Nine big shipping lines joined in three alliances dominate global container traffic. In 2021 the profits of these shipping lines amounted to £157 billion. Prior to COVID, according to Nick Glynne on Radio 4, managing director of the retail company Buy It Direct, shipping companies were charging c. £2,000 to transport a standard 40 foot container from China. At the peak of COVID infections the charge was anything between £16,000 and £20,000. Shipping a fridge from China pre-COVID, for example, cost the retailer £10. This rose to £100 during COVID whilst the shipping companies’ costs rose c. 15%. Negotiations by the International Transport Workers Federation on the minimum wage for seafarers resulted in an increase: from £6,114 to £6,316 per annum taking effect from January 2023.
Yet, it took P&O ferries’ callous dismissal of its largely British workforce, in order to substitute cheap and non-unionised foreign labour, for the plight of seafarers to gain public attention. The ‘M’ in RMT stands for Maritime but a Filipino seaman is unlikely to be able to join a union during a two day stop in a British port even if he is allowed to disembark within the port precincts.
Stella Maris has 1,000 chaplains and volunteer ship visitors in over 300 ports in 54 countries. Reporting on the last three years work, they list their top three priorities: responding to the impact of COVID, supporting victims of abuse at work, and responding to ‘ship abandonment’, that is the practice of dumping seafarers thousands of miles from home when things go wrong. (Leaving an abandoned ship can be breach of contract - if stranded crew can get home, they may lose their pay).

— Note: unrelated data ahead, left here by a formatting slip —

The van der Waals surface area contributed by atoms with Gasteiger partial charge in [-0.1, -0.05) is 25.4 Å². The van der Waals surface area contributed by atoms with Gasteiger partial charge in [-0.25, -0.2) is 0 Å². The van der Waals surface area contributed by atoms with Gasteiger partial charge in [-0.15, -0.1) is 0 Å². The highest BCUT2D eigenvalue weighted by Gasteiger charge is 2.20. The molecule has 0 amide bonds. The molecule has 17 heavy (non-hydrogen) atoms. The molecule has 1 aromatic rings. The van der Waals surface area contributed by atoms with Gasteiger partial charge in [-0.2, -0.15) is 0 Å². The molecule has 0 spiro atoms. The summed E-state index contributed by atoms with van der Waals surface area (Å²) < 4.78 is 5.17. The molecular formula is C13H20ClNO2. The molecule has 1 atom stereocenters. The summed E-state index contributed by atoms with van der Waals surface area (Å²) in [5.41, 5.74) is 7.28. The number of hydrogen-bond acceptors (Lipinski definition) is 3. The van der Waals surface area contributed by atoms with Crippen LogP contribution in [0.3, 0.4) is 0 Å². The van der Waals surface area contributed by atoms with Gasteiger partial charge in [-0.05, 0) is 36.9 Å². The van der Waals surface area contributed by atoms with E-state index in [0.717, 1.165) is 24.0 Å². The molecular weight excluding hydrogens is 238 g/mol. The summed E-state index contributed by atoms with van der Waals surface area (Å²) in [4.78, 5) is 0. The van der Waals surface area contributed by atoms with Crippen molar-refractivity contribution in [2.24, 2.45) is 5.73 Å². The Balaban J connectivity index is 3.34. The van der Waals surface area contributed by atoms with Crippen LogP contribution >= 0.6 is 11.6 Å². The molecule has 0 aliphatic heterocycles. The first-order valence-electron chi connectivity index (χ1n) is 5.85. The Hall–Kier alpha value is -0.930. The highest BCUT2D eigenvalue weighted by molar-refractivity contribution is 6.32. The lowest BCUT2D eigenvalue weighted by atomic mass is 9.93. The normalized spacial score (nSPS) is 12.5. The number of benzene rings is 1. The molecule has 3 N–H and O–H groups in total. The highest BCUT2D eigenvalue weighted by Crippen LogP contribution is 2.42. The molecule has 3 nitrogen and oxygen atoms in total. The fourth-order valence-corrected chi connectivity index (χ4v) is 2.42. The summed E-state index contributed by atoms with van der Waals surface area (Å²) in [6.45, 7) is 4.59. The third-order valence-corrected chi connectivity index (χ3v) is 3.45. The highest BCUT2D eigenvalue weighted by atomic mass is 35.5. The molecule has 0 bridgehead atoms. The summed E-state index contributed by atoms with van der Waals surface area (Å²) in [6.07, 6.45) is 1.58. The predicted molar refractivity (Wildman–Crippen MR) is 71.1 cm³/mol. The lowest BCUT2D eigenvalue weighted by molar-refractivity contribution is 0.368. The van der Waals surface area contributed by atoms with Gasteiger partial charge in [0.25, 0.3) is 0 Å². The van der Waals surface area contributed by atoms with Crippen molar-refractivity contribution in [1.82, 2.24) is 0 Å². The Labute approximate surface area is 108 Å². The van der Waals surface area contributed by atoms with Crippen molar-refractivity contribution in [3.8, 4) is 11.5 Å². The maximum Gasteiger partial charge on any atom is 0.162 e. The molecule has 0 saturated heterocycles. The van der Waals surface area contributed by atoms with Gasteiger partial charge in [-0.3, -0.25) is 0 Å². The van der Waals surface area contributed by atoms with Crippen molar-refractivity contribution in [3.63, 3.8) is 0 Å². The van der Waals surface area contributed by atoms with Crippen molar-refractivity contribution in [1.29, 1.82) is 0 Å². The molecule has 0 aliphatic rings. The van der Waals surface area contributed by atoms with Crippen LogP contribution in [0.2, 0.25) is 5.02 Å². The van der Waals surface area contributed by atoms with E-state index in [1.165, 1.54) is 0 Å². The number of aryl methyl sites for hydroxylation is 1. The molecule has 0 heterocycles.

The problems for seafarers caused by the war in Ukraine have been little reported. Stella Maris provides very tangible emergency help irrespective of nationality. In Odessa, with the help of the Stella Maris Crisis Support Fund, Father Alex Smerechynsky and his assistant Rostik Inzhestoikov care for families of seafarers fleeing Ukraine. Father Edward Pracz, Stella Maris chaplain for the Polish Baltic Sea port of Gdynia located on the western coast of Gdańsk Bay, has converted a retreat centre into a home for some 50 women and children, families of Ukrainian seafarers.